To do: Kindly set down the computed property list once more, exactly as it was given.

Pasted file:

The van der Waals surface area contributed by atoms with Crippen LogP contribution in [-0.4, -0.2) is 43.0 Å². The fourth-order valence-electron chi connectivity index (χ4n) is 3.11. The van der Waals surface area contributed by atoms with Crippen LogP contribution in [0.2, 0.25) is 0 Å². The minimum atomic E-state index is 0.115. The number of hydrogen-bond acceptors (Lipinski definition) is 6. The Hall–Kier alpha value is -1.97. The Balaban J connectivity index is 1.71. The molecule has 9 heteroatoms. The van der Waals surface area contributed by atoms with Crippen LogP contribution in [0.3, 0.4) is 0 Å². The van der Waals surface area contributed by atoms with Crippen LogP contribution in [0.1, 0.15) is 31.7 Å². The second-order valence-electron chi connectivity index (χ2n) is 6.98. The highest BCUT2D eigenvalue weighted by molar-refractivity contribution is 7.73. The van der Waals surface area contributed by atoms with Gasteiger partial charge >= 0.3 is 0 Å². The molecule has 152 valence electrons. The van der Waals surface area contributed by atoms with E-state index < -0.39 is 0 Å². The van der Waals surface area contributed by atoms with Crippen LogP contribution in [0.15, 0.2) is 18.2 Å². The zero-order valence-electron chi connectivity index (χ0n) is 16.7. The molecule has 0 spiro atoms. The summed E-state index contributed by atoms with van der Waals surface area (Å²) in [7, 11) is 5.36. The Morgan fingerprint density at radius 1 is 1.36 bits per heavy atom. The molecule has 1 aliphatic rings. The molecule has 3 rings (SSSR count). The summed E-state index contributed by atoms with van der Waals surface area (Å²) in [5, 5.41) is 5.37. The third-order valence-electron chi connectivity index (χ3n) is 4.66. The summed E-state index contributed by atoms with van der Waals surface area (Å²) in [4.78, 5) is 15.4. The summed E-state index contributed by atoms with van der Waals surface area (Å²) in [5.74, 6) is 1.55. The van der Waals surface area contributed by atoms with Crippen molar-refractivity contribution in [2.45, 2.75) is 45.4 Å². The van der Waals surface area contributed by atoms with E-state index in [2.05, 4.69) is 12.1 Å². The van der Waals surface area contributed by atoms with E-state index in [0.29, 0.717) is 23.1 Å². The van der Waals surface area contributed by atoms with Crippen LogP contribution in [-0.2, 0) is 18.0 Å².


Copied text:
The van der Waals surface area contributed by atoms with Crippen LogP contribution in [-0.4, -0.2) is 43.0 Å². The fourth-order valence-electron chi connectivity index (χ4n) is 3.11. The van der Waals surface area contributed by atoms with Crippen LogP contribution in [0.2, 0.25) is 0 Å². The minimum atomic E-state index is 0.115. The number of hydrogen-bond acceptors (Lipinski definition) is 6. The Hall–Kier alpha value is -1.97. The Balaban J connectivity index is 1.71. The molecule has 9 heteroatoms. The van der Waals surface area contributed by atoms with Crippen LogP contribution in [0.3, 0.4) is 0 Å². The van der Waals surface area contributed by atoms with Crippen LogP contribution in [0.1, 0.15) is 31.7 Å². The second-order valence-electron chi connectivity index (χ2n) is 6.98. The highest BCUT2D eigenvalue weighted by molar-refractivity contribution is 7.73. The van der Waals surface area contributed by atoms with Gasteiger partial charge >= 0.3 is 0 Å². The molecule has 152 valence electrons. The van der Waals surface area contributed by atoms with E-state index < -0.39 is 0 Å². The van der Waals surface area contributed by atoms with Crippen LogP contribution in [0.15, 0.2) is 18.2 Å². The zero-order valence-electron chi connectivity index (χ0n) is 16.7. The molecule has 0 spiro atoms. The summed E-state index contributed by atoms with van der Waals surface area (Å²) in [7, 11) is 5.36. The Morgan fingerprint density at radius 1 is 1.36 bits per heavy atom. The molecule has 1 aliphatic rings. The molecule has 3 rings (SSSR count). The summed E-state index contributed by atoms with van der Waals surface area (Å²) in [5, 5.41) is 5.37. The third-order valence-electron chi connectivity index (χ3n) is 4.66. The summed E-state index contributed by atoms with van der Waals surface area (Å²) in [4.78, 5) is 15.4. The summed E-state index contributed by atoms with van der Waals surface area (Å²) in [5.74, 6) is 1.55. The van der Waals surface area contributed by atoms with Crippen molar-refractivity contribution in [2.45, 2.75) is 45.4 Å². The van der Waals surface area contributed by atoms with E-state index in [2.05, 4.69) is 12.1 Å². The van der Waals surface area contributed by atoms with E-state index in [0.29, 0.717) is 23.1 Å². The van der Waals surface area contributed by atoms with Crippen LogP contribution in [-0.2, 0) is 18.0 Å².